Whilst writing this, I am conscious that you have described your perspective as one of trying to avoid contractual language getting to court, by making it so clear that the parties don’t ever get to court. I “hae mi doots” as to whether this is an appropriate stance for the draftsman in relation to liability language, as I think any attempt to exclude liability needs to be directed to the court as much, if not more than, to the commercial parties.

  2. Mark: If the caselaw were entirely clear and rational, then I might be open to using terms of art to capture it. But the view from 30,000 feet suggests that in the U.S., at least, it isn’t.

    I intentionally made my language broad, but I was too broad, as I meant to refer to reckless misrepresentation. I’ve edited the post to remove that language, so as not to muddy the waters. But if you’re trying to articulate the “bad behaviour” concept, it might be appropriate to include recklessness.


  3. Ken: I like your fresh and pioneering perspective on making contractual language more comprehensible to the contracting parties, which, in turn, will help them avoid litigation—the primary purpose of the contract. I agree wholeheartedly with this progressive line of thinking, and look forward to start reading contracts free of fuzzy legalese.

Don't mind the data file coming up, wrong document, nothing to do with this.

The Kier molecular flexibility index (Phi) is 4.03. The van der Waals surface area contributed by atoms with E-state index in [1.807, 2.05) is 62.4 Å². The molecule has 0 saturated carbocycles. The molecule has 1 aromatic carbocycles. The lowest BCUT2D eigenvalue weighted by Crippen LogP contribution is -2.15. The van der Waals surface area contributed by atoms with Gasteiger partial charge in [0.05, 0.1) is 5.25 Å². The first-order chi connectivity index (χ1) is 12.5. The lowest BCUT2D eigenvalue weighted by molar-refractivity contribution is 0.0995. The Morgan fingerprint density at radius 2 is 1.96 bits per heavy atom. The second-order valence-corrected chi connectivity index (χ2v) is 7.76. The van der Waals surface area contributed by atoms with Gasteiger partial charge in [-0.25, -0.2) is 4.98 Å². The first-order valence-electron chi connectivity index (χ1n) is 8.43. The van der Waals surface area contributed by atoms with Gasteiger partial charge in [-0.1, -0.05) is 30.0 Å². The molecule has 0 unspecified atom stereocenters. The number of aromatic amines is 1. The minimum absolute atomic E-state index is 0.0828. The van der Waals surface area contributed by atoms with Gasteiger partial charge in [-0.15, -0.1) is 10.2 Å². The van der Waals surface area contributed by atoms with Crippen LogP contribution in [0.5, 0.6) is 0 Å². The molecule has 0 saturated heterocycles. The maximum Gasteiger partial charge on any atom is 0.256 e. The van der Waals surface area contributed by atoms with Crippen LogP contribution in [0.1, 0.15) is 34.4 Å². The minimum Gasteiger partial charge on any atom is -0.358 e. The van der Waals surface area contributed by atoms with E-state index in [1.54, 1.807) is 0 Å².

Mark: I follow your second point about losing “magic word” clarity from a judicial perspective. However, the magic words should be precise. You can lose the ambiguity by specifying what type of intentional misrepresentation. So, for anyone not willing to follow Ken’s lead (which is the better alternative), why not say, “(ii) any fraud by or fraudulent misrepresentation of the Indemnifying Party…” Further, to resolve any questions, a judge could easily look to the Restatement (Second) of Contracts, Secs. 159-173, discussing misrepresentation, or refer to another jurisdiction viewing fraud and intentional misrepresentation synonymously. This is what the parties were trying to achieve, rather than exposing themselves to a potential litigation nightmare from an intentional, material, non-fraudulent misrepresentation. For example, with this language, the clients’ could have spared the expense of such a misrepresentation/fraud argument in ABRY Partners, 891 A.2d 1032 (Del. 2006).

    After addressing each of these “deficient usages” like intentional misrepresentation, contracts will become more beneficial for the client (see Ken’s prior piece at https://www.adamsdrafting.com/downloads/Adams-Business-Law-Today-Nov.-Dec.%202005.pdf).